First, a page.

A lab at the Massachusetts institute of technology has developed a new technology capable of turning a leaf into electricity. Well, not exactly. The leaf is actually a specially designed solar collector suspended in a pool of water. And the electricity it generates is from the sun. But with the new system it uses, it may prove to be over 10 times more efficient than current solar panel technology. With numbers like that, solar power may be taking the next few steps toward becoming a feasible power source.
Solar technology has been around since 1941 when Russel Ohl invented the first silicon power cell. But since then, the power sources have become increasingly efficient. Ohl’s power cell would not have been feasible for mass production and power consumption for cost and efficiency reasons, but as time rolled on newer and more powerful systems were developed using a plethora of new technologies. And since then the development of commercial solar panels there has been a race toward a cheaper and more efficient solar cell. And the new leaf developed by scientists at the Massachusetts Institute of Technology may be just the ticket.
The new leaf is suspended in water so that it maintains a cooler temperature. The method is similar to the developments made by Daniel Nocera at Nocera labs in their artificial photosynthetic model allowing scientists to turn solar energy into a fuel which can then be used in hydrogen engines. Hydrogen is one of several energy alternatives currently being explored by scientists worldwide as fuel costs continue to rise and political and economic instability due to fuel costs continues to be a problem.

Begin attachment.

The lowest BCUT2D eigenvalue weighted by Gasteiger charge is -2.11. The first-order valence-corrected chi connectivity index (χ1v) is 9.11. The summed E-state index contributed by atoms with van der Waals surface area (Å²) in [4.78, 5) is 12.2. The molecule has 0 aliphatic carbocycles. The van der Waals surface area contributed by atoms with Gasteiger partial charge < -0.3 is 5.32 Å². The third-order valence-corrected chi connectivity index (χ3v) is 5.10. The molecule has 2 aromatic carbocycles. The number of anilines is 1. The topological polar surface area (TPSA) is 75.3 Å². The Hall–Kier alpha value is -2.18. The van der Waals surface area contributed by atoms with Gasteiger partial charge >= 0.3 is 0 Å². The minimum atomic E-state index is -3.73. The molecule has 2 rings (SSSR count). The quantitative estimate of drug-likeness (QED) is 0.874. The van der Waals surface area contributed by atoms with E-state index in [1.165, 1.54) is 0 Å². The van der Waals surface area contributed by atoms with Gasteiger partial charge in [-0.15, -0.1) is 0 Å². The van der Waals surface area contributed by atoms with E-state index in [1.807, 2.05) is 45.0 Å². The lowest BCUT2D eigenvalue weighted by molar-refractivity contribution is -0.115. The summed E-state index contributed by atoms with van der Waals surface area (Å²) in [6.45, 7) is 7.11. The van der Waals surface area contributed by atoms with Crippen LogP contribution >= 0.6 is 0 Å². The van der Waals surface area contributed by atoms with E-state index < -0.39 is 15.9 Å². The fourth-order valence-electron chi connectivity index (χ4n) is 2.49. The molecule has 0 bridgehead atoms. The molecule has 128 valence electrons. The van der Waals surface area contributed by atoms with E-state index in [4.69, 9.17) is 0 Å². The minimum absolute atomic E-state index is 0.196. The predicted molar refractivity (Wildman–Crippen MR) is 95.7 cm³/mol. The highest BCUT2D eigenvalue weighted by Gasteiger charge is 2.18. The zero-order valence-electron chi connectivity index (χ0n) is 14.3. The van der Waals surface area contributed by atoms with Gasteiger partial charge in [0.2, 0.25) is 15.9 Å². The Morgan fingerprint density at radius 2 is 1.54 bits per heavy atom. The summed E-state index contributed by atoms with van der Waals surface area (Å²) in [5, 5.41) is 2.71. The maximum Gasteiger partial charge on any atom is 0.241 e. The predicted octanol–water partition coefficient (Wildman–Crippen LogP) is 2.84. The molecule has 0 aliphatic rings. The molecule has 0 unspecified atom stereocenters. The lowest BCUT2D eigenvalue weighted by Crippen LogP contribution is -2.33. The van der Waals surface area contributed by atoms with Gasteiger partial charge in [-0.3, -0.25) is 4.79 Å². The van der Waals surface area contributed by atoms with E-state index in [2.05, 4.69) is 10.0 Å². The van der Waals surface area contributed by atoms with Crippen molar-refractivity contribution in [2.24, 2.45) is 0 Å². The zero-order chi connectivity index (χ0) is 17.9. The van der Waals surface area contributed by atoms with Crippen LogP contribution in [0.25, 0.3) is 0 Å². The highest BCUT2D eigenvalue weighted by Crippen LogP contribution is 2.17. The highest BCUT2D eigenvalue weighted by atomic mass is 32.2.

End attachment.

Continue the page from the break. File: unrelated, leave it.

Other solar technologies at the brink of hopefully changing the world include Sungeny, an Australian development firm that uses solar generators that float on top of water. The panels use magnifying glass to heat a small solar cell. The lenses track the sun to create what some might consider a solar powered laser to heat the panels. Meanwhile, the water the cell floats on keeps the cell from overheating. During hail storms and other dangerous weather conditions, the system can be pulled underwater by anchors to protect them from the airborn projectiles.
And these are only two of the myriad solar technologies coming out to heat and power the future. Unfortunately, even with their increased efficiency, solar power still has a long way to go before it is an effective system for powering the world over things such as fossil fuels and nuclear energy. But with nuclear energy fears rising over incidents such as the Earthquake and subsequent disaster at Fukushima Nuclear Power Plant, the hopes for nuclear scientists are not the highest they have ever been. Will we be seeing millions of tiny power cells spreading out across the world in the near future? One of the greatest concerns with solar power is the vast amount of space they would require. But with increased efficiency, the panels developed at the Massachusetts University of Technology could reduce that amount of space up to 90%.